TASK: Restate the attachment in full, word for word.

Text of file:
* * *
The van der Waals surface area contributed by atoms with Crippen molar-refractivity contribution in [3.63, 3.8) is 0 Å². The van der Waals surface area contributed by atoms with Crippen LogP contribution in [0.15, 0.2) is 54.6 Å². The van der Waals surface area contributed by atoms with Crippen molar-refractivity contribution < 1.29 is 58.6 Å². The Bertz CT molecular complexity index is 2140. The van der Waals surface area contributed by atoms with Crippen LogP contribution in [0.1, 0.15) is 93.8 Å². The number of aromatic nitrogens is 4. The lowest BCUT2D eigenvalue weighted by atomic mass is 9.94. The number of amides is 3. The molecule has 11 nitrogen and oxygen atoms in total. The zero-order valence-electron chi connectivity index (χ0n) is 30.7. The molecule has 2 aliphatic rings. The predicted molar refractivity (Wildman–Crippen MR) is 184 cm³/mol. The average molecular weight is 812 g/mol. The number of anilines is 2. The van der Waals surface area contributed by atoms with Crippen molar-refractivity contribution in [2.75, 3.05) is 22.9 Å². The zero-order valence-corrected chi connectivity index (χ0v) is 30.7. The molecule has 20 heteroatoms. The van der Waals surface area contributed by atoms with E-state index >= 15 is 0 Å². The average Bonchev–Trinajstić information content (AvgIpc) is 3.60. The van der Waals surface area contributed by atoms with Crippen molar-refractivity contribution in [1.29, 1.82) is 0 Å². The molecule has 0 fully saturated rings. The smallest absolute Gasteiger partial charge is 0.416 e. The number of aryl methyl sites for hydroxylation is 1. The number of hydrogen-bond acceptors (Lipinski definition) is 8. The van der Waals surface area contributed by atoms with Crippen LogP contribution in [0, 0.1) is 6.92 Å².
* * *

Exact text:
The van der Waals surface area contributed by atoms with Crippen molar-refractivity contribution in [3.63, 3.8) is 0 Å². The van der Waals surface area contributed by atoms with Crippen LogP contribution in [0.15, 0.2) is 54.6 Å². The van der Waals surface area contributed by atoms with Crippen molar-refractivity contribution < 1.29 is 58.6 Å². The Bertz CT molecular complexity index is 2140. The van der Waals surface area contributed by atoms with Crippen LogP contribution in [0.1, 0.15) is 93.8 Å². The number of aromatic nitrogens is 4. The lowest BCUT2D eigenvalue weighted by atomic mass is 9.94. The number of amides is 3. The molecule has 11 nitrogen and oxygen atoms in total. The zero-order valence-electron chi connectivity index (χ0n) is 30.7. The molecule has 2 aliphatic rings. The predicted molar refractivity (Wildman–Crippen MR) is 184 cm³/mol. The average molecular weight is 812 g/mol. The number of anilines is 2. The van der Waals surface area contributed by atoms with Crippen molar-refractivity contribution in [2.75, 3.05) is 22.9 Å². The zero-order valence-corrected chi connectivity index (χ0v) is 30.7. The molecule has 20 heteroatoms. The van der Waals surface area contributed by atoms with E-state index >= 15 is 0 Å². The average Bonchev–Trinajstić information content (AvgIpc) is 3.60. The van der Waals surface area contributed by atoms with Crippen molar-refractivity contribution in [1.29, 1.82) is 0 Å². The molecule has 0 fully saturated rings. The smallest absolute Gasteiger partial charge is 0.416 e. The number of aryl methyl sites for hydroxylation is 1. The number of hydrogen-bond acceptors (Lipinski definition) is 8. The van der Waals surface area contributed by atoms with Crippen LogP contribution in [0, 0.1) is 6.92 Å².